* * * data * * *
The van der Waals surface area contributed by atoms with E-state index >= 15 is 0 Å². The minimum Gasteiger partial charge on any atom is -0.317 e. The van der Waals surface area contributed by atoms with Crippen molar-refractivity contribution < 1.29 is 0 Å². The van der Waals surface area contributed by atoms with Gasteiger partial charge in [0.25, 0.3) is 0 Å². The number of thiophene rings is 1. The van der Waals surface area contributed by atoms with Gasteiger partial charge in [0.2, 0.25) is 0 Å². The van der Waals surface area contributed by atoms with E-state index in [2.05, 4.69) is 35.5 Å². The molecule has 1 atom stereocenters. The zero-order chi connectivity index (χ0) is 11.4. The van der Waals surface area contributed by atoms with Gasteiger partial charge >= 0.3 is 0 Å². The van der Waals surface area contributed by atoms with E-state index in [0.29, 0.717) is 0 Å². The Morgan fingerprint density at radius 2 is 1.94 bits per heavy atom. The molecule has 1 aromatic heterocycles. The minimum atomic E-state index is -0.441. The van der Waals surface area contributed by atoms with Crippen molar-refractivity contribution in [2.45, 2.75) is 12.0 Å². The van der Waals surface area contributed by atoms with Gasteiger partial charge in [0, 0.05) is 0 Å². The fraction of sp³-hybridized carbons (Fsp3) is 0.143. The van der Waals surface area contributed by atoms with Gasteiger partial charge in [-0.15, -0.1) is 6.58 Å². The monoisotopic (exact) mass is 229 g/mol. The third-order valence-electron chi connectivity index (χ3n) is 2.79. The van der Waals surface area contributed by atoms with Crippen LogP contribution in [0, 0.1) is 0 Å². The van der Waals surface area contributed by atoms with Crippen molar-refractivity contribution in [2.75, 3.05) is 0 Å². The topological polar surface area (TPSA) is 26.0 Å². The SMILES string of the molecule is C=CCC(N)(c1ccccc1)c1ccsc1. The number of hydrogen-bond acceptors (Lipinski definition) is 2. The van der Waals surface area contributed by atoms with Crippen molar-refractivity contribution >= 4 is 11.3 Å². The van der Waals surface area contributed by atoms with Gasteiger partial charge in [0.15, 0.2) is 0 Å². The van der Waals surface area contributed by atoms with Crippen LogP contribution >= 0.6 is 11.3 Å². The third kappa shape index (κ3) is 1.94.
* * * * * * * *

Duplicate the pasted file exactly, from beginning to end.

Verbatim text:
The van der Waals surface area contributed by atoms with E-state index >= 15 is 0 Å². The minimum Gasteiger partial charge on any atom is -0.317 e. The van der Waals surface area contributed by atoms with Crippen molar-refractivity contribution < 1.29 is 0 Å². The van der Waals surface area contributed by atoms with Gasteiger partial charge in [0.25, 0.3) is 0 Å². The number of thiophene rings is 1. The van der Waals surface area contributed by atoms with Gasteiger partial charge in [0.2, 0.25) is 0 Å². The van der Waals surface area contributed by atoms with E-state index in [2.05, 4.69) is 35.5 Å². The molecule has 1 atom stereocenters. The zero-order chi connectivity index (χ0) is 11.4. The van der Waals surface area contributed by atoms with Gasteiger partial charge >= 0.3 is 0 Å². The van der Waals surface area contributed by atoms with E-state index in [0.29, 0.717) is 0 Å². The Morgan fingerprint density at radius 2 is 1.94 bits per heavy atom. The molecule has 1 aromatic heterocycles. The minimum atomic E-state index is -0.441. The van der Waals surface area contributed by atoms with Crippen molar-refractivity contribution in [2.45, 2.75) is 12.0 Å². The van der Waals surface area contributed by atoms with Gasteiger partial charge in [0, 0.05) is 0 Å². The fraction of sp³-hybridized carbons (Fsp3) is 0.143. The van der Waals surface area contributed by atoms with Gasteiger partial charge in [-0.15, -0.1) is 6.58 Å². The monoisotopic (exact) mass is 229 g/mol. The third-order valence-electron chi connectivity index (χ3n) is 2.79. The van der Waals surface area contributed by atoms with Crippen LogP contribution in [0, 0.1) is 0 Å². The van der Waals surface area contributed by atoms with Crippen molar-refractivity contribution in [2.75, 3.05) is 0 Å². The topological polar surface area (TPSA) is 26.0 Å². The SMILES string of the molecule is C=CCC(N)(c1ccccc1)c1ccsc1. The number of hydrogen-bond acceptors (Lipinski definition) is 2. The van der Waals surface area contributed by atoms with Crippen molar-refractivity contribution >= 4 is 11.3 Å². The van der Waals surface area contributed by atoms with Gasteiger partial charge in [0.15, 0.2) is 0 Å². The van der Waals surface area contributed by atoms with Crippen LogP contribution >= 0.6 is 11.3 Å². The third kappa shape index (κ3) is 1.94.